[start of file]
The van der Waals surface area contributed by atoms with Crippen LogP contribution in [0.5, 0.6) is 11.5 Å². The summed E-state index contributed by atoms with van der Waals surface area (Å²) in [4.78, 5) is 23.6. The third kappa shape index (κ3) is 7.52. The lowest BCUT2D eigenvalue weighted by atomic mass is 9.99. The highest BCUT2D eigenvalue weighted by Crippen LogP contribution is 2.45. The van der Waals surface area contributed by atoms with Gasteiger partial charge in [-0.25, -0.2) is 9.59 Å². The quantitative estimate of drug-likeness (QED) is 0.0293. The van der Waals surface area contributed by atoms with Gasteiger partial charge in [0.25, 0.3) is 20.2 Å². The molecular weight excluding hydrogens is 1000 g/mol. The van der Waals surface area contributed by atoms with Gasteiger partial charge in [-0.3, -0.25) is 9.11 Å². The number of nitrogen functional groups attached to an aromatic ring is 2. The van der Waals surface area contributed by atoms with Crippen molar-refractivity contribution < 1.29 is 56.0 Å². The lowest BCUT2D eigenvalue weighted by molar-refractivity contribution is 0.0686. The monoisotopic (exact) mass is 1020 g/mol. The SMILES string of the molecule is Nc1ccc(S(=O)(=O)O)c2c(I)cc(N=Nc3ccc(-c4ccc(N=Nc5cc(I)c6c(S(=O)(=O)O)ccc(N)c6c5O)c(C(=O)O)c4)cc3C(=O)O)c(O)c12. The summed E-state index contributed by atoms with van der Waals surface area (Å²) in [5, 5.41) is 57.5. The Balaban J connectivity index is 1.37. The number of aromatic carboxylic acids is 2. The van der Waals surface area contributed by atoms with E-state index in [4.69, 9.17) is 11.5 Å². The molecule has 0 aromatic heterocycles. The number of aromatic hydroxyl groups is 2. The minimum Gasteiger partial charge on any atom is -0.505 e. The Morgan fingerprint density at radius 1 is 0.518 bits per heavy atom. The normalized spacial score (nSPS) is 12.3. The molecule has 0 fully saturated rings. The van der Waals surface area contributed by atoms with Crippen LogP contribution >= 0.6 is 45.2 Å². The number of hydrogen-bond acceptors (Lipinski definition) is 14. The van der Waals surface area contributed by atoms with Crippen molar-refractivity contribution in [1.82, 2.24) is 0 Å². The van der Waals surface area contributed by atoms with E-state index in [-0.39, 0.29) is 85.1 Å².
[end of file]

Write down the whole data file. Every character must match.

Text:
The van der Waals surface area contributed by atoms with Crippen LogP contribution in [0.5, 0.6) is 11.5 Å². The summed E-state index contributed by atoms with van der Waals surface area (Å²) in [4.78, 5) is 23.6. The third kappa shape index (κ3) is 7.52. The lowest BCUT2D eigenvalue weighted by atomic mass is 9.99. The highest BCUT2D eigenvalue weighted by Crippen LogP contribution is 2.45. The van der Waals surface area contributed by atoms with Gasteiger partial charge in [-0.25, -0.2) is 9.59 Å². The quantitative estimate of drug-likeness (QED) is 0.0293. The van der Waals surface area contributed by atoms with Gasteiger partial charge in [0.25, 0.3) is 20.2 Å². The molecular weight excluding hydrogens is 1000 g/mol. The van der Waals surface area contributed by atoms with Gasteiger partial charge in [-0.3, -0.25) is 9.11 Å². The number of nitrogen functional groups attached to an aromatic ring is 2. The van der Waals surface area contributed by atoms with Crippen molar-refractivity contribution < 1.29 is 56.0 Å². The lowest BCUT2D eigenvalue weighted by molar-refractivity contribution is 0.0686. The monoisotopic (exact) mass is 1020 g/mol. The SMILES string of the molecule is Nc1ccc(S(=O)(=O)O)c2c(I)cc(N=Nc3ccc(-c4ccc(N=Nc5cc(I)c6c(S(=O)(=O)O)ccc(N)c6c5O)c(C(=O)O)c4)cc3C(=O)O)c(O)c12. The summed E-state index contributed by atoms with van der Waals surface area (Å²) in [5, 5.41) is 57.5. The Balaban J connectivity index is 1.37. The number of aromatic carboxylic acids is 2. The van der Waals surface area contributed by atoms with E-state index in [4.69, 9.17) is 11.5 Å². The molecule has 0 aromatic heterocycles. The number of aromatic hydroxyl groups is 2. The minimum Gasteiger partial charge on any atom is -0.505 e. The Morgan fingerprint density at radius 1 is 0.518 bits per heavy atom. The normalized spacial score (nSPS) is 12.3. The molecule has 0 fully saturated rings. The van der Waals surface area contributed by atoms with Crippen LogP contribution >= 0.6 is 45.2 Å². The number of hydrogen-bond acceptors (Lipinski definition) is 14. The van der Waals surface area contributed by atoms with Crippen molar-refractivity contribution in [1.82, 2.24) is 0 Å². The van der Waals surface area contributed by atoms with E-state index in [-0.39, 0.29) is 85.1 Å².